NWLC Responds to 2021 House Spending Bill

(Washington, D.C.) Today, the U.S. House of Representatives lawmakers will markup the fiscal 2021 appropriations bill. The National Women’s Law Center (NWLC) responds below to various elements of the bill, including inclusion of the Hyde Amendment in its health care spending, child care, and education.

The following is a statement by Fatima Goss Graves, president and CEO of NWLC:

“The Hyde Amendment is discriminatory by design. It has denied abortion coverage to individuals enrolled in Medicaid for over 40 years, and disproportionately impacts the Black, Indigenous, and brown communities harshly impacted by COVID-19, the economic crisis, and our long history of white supremacy. We are deeply disappointed that the first Pro-Choice Majority in the House did not eliminate the harmful Hyde Amendment from the country’s annual spending bills. At a time of national reckoning on racial injustice, this is the moment to reject the harmful policy that targets people of color struggling to make ends meet. We will not stop fighting and advocating alongside our champions until the amendment is permanently eliminated.”

The following is a statement by Melissa Boteach, Vice President for Income Security and Child Care/Early Learning at NWLC:

“COVID-19 has laid bare and exacerbated existing gaps and inequities in our child care system. A modest increase in annual appropriations as part of the regular order is a small step forward but it’s a drop in the ocean when set against the backdrop of the challenge before us. There is no recovery without child care. To meet this moment, Congress must include at least $50 billion to stabilize and rebuild child care in the next COVID-19 relief package.”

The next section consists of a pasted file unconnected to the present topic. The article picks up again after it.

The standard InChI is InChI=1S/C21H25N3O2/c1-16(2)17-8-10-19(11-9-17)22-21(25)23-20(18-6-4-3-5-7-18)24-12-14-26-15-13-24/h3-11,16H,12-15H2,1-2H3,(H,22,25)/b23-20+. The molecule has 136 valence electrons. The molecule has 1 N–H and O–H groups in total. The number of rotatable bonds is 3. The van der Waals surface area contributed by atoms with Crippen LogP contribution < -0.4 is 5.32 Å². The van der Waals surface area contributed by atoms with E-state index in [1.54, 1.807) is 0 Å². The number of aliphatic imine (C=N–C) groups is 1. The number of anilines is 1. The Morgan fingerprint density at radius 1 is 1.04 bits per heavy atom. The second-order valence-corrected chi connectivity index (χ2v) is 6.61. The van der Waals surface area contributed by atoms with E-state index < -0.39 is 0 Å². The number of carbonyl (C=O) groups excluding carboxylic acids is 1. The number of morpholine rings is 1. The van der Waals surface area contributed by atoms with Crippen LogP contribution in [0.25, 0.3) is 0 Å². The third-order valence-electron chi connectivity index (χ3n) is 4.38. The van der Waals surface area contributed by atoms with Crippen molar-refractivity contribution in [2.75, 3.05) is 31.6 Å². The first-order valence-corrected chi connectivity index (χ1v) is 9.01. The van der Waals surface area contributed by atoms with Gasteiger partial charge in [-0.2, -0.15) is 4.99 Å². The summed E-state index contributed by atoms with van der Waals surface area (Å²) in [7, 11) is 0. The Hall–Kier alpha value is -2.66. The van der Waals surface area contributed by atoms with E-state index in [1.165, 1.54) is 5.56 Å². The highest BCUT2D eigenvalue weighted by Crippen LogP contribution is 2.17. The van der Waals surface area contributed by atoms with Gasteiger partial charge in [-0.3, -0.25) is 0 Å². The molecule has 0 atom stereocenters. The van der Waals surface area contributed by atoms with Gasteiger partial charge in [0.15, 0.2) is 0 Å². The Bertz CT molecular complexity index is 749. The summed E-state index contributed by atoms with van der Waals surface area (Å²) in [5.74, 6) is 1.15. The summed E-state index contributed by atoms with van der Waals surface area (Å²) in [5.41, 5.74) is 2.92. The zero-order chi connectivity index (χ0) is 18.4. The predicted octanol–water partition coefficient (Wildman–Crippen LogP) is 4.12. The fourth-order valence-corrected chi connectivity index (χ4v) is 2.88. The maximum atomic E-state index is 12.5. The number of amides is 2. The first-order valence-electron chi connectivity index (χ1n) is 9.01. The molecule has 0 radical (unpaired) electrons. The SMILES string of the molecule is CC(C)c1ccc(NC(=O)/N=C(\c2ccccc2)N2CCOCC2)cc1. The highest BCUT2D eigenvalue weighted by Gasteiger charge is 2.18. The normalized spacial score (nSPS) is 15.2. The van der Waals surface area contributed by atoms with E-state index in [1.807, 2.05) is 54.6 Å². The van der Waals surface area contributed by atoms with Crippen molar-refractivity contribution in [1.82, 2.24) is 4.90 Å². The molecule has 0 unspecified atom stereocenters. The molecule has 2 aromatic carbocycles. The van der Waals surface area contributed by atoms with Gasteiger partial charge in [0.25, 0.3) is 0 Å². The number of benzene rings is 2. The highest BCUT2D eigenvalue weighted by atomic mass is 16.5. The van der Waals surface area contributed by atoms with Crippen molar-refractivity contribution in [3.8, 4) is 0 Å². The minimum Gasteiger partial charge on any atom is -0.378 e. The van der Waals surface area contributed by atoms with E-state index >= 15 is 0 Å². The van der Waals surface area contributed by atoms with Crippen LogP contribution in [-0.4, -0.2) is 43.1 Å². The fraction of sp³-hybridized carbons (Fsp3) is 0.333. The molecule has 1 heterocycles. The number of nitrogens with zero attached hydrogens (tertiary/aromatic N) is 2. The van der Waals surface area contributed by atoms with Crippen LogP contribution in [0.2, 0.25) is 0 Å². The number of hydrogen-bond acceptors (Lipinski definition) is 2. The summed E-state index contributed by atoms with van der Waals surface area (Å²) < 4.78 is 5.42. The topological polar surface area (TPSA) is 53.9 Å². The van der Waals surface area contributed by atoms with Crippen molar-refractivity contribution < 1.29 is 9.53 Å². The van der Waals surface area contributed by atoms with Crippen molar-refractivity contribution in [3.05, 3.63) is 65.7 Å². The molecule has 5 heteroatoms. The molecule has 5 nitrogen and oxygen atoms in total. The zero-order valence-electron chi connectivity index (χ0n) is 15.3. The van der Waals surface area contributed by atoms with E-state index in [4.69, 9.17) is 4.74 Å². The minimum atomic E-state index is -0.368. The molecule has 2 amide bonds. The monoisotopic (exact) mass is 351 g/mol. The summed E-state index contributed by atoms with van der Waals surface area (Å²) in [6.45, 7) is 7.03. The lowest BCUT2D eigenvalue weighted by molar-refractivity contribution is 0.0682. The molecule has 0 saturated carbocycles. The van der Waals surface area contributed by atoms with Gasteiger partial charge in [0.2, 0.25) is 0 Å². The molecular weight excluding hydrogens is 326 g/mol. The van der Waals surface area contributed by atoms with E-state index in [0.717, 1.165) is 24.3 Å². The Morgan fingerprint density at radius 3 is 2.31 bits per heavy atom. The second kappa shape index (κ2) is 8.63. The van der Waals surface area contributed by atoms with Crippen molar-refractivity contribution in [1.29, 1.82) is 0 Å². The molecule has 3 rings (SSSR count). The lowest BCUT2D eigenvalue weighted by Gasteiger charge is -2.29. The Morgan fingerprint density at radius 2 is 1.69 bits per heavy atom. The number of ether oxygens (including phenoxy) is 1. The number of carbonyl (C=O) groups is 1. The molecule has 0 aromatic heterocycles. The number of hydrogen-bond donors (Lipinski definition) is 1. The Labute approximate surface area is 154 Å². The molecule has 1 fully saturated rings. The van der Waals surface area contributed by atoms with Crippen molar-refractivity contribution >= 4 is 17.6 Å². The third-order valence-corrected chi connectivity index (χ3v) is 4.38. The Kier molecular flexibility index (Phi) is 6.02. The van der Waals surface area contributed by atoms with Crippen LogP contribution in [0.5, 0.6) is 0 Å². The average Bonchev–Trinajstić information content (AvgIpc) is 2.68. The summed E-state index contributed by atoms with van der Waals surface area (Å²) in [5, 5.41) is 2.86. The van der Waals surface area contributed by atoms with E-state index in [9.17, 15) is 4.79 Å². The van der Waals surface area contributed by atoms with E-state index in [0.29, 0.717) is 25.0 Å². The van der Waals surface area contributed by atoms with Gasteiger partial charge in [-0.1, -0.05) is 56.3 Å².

The following is a statement by Emily Martin, Vice President for Education and Workplace Justice at NWLC:

“Under this bill, the Department of Education would be blocked from implementing its dangerous new Title IX sexual harassment rule. The Department’s illegal rule chills complaints of sexual harassment and would unfairly burden survivors at every stage of a school’s investigation process. It’s an unprecedented departure from nearly 20 years of Title IX policy, and is currently being challenged in four separate lawsuits, including by the National Women’s Law Center. This rule has been widely opposed by students, schools, civil rights and survivor advocates, mental health professionals, and government officials strongly support this effort to stop it in its tracks.”